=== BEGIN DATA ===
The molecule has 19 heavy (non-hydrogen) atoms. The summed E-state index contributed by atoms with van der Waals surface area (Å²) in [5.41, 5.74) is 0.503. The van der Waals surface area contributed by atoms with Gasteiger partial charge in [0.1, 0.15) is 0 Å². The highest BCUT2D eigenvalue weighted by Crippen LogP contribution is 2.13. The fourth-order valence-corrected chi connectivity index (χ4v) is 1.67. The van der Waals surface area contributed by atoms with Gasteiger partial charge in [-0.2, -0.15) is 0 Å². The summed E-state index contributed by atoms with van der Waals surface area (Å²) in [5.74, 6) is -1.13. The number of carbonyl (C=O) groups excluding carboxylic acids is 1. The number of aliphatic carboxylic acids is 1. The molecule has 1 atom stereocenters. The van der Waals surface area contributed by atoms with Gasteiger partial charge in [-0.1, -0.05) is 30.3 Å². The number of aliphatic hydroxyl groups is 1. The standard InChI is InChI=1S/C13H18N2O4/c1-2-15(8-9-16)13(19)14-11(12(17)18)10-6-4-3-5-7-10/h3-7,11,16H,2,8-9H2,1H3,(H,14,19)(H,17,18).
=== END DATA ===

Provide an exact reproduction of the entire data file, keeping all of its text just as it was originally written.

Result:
The molecule has 19 heavy (non-hydrogen) atoms. The summed E-state index contributed by atoms with van der Waals surface area (Å²) in [5.41, 5.74) is 0.503. The van der Waals surface area contributed by atoms with Gasteiger partial charge in [0.1, 0.15) is 0 Å². The highest BCUT2D eigenvalue weighted by Crippen LogP contribution is 2.13. The fourth-order valence-corrected chi connectivity index (χ4v) is 1.67. The van der Waals surface area contributed by atoms with Gasteiger partial charge in [-0.2, -0.15) is 0 Å². The summed E-state index contributed by atoms with van der Waals surface area (Å²) in [5.74, 6) is -1.13. The number of carbonyl (C=O) groups excluding carboxylic acids is 1. The number of aliphatic carboxylic acids is 1. The molecule has 1 atom stereocenters. The van der Waals surface area contributed by atoms with Gasteiger partial charge in [-0.1, -0.05) is 30.3 Å². The number of aliphatic hydroxyl groups is 1. The standard InChI is InChI=1S/C13H18N2O4/c1-2-15(8-9-16)13(19)14-11(12(17)18)10-6-4-3-5-7-10/h3-7,11,16H,2,8-9H2,1H3,(H,14,19)(H,17,18).